Good analysis in the opening post and from @SavageJack pointing out that the dude retains their traits (helps Barton Everest, Tommy Harden etc) and goods retain their keywords (so they still work for Calling the Cavalry/Hex Slingin').
I agree that this is a very strong card that would encourage you to play Tens or to allocate some of your "off value" slots to this card if you aren't running Tens.
That said, I think your original post hits on one of the great balancing mechanisms of Doomtown, as the deck construction requirements mean this card isn't omnipresent.
Indeed, even in tournament decks where I'm running Unprepared I generally go 3x Unprepared and 1x Recruitment Drive as the latter is a huge help against slide/Spirit Fortress. There's the odd game where missing the 4th Unprepared hurts, but overall testing (and hopefully tournament results!) have shown that this is a reasonable policy.
If I 'm making a three value shooting deck with a few cards off value I often use cheatin' punishment cards as my off value cards (as I want to keep these in my hand and out of my Draw structure), so I often have one value with a job/forced callout (for example, 7 for Kidnappin/Run 'Em Down) or 8 for Bounty Hunter), a second value with forced attrition/hand rank manipulation (J for Hex Slingin'/Outgunned or K for Point Blank) and will then use a third value for my Shootout actions. Here I often find myself choosing between 3 for Sun in Yer Eyes and 10 for Unprepared, and a number of my tournament decks use 3s instead of 10s (https://dtdb.co/en/decklists/find?sort=date&gang=&lastpack=&author=harlath&title=) but have still managed to work.
The crucial reason for sometimes (but not always!) preferring Sun in Yer Eyes is making a dude a draw, as in an early shootout your opponent may only have one stud, or perhaps two at most but with the second only having one/zero bullets. That means with Sun in Yer Eyes your opponent with be X draw on a 5 or 6 card hand, while with Unprepared they'll be X draw on a 7 card hand and have a fair easier time making strong/legal hand. One extra stud makes a huge difference to probabilities with three value decks (a fairly common draw structure). For example, with a Law Dogs starting posse featuring Hattie DeLorre and a copy of Sun In Yer Eyes, even a posse with two 2-stud dudes can be dropped to a six card X draw shootout hand, while unprepared leaves your opponent with 7 cards X draw rather than their default 8 stud X draw.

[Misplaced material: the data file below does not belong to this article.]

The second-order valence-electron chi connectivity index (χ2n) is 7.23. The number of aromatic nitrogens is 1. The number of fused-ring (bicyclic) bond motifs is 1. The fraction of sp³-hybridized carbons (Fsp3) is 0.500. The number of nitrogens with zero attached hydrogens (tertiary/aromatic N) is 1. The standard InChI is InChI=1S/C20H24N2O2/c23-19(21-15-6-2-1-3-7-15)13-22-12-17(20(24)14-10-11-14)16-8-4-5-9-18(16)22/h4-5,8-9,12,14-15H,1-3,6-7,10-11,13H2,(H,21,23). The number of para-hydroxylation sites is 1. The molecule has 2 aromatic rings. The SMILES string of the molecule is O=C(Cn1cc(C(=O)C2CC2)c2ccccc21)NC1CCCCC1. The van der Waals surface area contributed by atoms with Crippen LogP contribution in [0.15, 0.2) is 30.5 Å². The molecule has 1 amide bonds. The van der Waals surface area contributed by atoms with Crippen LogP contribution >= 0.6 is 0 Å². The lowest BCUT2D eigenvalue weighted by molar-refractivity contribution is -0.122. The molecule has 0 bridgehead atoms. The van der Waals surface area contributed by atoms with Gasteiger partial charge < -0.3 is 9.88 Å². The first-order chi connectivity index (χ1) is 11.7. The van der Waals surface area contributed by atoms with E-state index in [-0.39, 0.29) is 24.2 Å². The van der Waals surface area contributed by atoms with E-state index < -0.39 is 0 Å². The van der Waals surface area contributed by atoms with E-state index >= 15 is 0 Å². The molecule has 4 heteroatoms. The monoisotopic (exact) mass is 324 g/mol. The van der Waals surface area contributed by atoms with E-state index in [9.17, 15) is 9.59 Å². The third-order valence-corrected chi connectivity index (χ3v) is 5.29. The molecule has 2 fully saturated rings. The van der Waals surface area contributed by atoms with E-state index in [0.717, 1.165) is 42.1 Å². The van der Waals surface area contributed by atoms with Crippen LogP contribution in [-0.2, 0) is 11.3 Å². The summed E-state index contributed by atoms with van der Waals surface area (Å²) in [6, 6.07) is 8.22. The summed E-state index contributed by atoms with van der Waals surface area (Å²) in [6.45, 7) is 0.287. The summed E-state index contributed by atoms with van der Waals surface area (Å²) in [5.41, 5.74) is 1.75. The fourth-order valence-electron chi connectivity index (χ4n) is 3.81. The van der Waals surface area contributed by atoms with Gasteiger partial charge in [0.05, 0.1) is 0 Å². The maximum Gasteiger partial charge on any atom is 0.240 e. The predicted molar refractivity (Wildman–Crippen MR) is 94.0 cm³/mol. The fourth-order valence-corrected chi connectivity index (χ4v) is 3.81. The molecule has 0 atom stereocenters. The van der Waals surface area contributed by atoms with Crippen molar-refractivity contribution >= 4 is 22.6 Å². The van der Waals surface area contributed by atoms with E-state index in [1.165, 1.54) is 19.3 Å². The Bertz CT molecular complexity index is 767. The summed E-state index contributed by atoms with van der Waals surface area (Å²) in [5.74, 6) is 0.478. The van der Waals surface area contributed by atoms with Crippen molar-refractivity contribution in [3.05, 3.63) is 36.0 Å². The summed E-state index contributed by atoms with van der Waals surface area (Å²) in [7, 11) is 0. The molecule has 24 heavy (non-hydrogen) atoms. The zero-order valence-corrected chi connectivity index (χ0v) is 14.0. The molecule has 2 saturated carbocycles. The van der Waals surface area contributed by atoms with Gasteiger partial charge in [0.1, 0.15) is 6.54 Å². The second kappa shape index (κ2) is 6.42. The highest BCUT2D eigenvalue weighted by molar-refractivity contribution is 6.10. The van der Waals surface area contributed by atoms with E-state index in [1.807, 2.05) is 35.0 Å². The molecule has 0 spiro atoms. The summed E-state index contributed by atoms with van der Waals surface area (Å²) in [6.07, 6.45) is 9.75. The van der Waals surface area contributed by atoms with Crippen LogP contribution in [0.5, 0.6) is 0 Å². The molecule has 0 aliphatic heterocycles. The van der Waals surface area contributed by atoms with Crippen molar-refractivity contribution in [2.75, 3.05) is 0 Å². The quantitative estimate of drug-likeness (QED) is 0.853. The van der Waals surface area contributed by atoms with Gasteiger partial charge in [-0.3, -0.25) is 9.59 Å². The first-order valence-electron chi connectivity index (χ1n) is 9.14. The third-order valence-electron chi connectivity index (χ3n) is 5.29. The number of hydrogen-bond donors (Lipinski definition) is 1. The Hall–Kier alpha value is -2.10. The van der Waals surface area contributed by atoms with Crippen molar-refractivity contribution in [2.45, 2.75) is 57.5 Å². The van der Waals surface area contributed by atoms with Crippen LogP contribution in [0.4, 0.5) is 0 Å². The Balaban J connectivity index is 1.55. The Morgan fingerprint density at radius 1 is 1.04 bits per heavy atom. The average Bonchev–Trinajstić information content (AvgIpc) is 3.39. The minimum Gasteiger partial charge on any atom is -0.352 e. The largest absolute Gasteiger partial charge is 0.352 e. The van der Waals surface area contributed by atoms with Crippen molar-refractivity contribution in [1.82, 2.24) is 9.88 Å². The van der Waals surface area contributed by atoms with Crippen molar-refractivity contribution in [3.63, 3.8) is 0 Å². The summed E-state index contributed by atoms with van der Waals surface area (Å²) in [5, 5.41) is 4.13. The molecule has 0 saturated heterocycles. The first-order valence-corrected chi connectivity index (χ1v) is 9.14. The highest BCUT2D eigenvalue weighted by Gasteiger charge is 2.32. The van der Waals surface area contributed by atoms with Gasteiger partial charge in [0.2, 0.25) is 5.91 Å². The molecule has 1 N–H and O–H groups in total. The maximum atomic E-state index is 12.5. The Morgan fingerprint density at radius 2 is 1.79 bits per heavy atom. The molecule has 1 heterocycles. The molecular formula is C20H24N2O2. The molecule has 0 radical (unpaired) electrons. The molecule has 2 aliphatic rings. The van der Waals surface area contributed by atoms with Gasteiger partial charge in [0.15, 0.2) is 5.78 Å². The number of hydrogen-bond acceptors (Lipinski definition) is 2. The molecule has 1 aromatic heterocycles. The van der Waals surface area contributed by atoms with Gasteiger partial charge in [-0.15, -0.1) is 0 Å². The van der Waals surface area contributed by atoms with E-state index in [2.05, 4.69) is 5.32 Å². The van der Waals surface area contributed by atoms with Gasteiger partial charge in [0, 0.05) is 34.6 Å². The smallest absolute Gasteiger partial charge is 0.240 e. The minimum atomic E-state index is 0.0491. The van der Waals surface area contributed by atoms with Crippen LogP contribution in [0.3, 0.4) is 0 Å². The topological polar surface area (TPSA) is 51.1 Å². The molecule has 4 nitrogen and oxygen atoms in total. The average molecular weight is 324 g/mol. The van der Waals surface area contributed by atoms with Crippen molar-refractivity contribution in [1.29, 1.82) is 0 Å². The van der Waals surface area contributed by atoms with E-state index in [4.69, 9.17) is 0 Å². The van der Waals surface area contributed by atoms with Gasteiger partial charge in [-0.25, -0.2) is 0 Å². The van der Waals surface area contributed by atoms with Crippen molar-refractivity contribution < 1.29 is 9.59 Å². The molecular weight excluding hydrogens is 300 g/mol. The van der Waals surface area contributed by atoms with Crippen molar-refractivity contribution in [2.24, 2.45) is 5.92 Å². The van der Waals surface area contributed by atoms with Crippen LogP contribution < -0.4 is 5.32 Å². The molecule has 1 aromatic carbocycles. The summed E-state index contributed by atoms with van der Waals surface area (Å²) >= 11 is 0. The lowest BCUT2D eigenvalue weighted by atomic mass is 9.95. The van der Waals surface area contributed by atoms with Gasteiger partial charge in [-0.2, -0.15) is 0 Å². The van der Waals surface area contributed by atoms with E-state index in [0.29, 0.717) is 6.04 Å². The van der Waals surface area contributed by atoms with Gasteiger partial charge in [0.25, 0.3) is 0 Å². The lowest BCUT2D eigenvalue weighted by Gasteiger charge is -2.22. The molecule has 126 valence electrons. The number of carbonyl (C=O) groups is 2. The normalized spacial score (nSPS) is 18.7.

Interestingly, several of the skills can now play around Unprepared (appreciate this doesn't help non-skilled decks):
- Hexes - Shadow Walk in and use an an attachment (Soul Blast, for example) before your opponent acts.
- Gadgets - can cancel Unprepared with A Slight Modification, and you can play as many copies of that as your opponent has copies of unprepared (albeit at the small cost of booting a gadget).
- Spirits - Totems get around Unprepared as they aren't attached to Dudes.
- Miracles - the one skilled suite that doesn't have a direct answer.
The above all said, Unprepared is very strong. I wonder if this would still have been playable if the ability had effectively been split over two cards, one that hits attachments and the other that boots a dude and gives -1 bullets. Not sure if it would have needed a "One Good Turn..." style "Noon: draw a card" ability to stop in being too narrow in some matches if it was split up like this?
I'm not from the rules team, so feel free to go to them for a formal answer as this has been covered before, but Unprepared dudes can indeed use abilities on Totems/Kung Fu cards. See below for the most up to date text on Unprepared, with my emphasis in bold. hope this helps.
"Shootout: Choose a dude. Boot that dude and their attached cards. That dude gets –1 bullets and cannot use their abilities. Their attached cards lose all traits, abilities, and bullet bonuses. "